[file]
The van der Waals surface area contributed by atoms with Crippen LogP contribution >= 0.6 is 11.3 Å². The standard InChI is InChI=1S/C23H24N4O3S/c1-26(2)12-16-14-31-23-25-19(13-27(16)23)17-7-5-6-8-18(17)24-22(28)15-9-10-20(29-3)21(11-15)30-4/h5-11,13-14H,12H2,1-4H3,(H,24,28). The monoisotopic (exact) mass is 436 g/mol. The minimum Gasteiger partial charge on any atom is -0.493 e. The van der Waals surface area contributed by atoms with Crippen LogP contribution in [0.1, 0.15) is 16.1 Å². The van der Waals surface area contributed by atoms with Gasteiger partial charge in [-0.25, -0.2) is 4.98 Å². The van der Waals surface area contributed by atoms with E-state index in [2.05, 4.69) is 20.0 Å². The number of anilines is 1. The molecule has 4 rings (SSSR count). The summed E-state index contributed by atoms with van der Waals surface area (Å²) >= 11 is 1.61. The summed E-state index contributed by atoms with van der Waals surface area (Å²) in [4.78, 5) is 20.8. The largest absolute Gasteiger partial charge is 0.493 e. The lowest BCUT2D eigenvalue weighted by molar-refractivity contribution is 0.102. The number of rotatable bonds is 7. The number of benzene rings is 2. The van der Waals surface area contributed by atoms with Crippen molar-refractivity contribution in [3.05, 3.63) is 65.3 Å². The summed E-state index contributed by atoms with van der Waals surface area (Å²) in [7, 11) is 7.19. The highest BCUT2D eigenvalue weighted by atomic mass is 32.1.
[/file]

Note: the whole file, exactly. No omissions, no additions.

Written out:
The van der Waals surface area contributed by atoms with Crippen LogP contribution >= 0.6 is 11.3 Å². The standard InChI is InChI=1S/C23H24N4O3S/c1-26(2)12-16-14-31-23-25-19(13-27(16)23)17-7-5-6-8-18(17)24-22(28)15-9-10-20(29-3)21(11-15)30-4/h5-11,13-14H,12H2,1-4H3,(H,24,28). The monoisotopic (exact) mass is 436 g/mol. The minimum Gasteiger partial charge on any atom is -0.493 e. The van der Waals surface area contributed by atoms with Crippen LogP contribution in [0.1, 0.15) is 16.1 Å². The van der Waals surface area contributed by atoms with Gasteiger partial charge in [-0.25, -0.2) is 4.98 Å². The van der Waals surface area contributed by atoms with E-state index in [2.05, 4.69) is 20.0 Å². The number of anilines is 1. The molecule has 4 rings (SSSR count). The summed E-state index contributed by atoms with van der Waals surface area (Å²) >= 11 is 1.61. The summed E-state index contributed by atoms with van der Waals surface area (Å²) in [4.78, 5) is 20.8. The largest absolute Gasteiger partial charge is 0.493 e. The lowest BCUT2D eigenvalue weighted by molar-refractivity contribution is 0.102. The number of rotatable bonds is 7. The number of benzene rings is 2. The van der Waals surface area contributed by atoms with Crippen molar-refractivity contribution in [3.05, 3.63) is 65.3 Å². The summed E-state index contributed by atoms with van der Waals surface area (Å²) in [7, 11) is 7.19. The highest BCUT2D eigenvalue weighted by atomic mass is 32.1.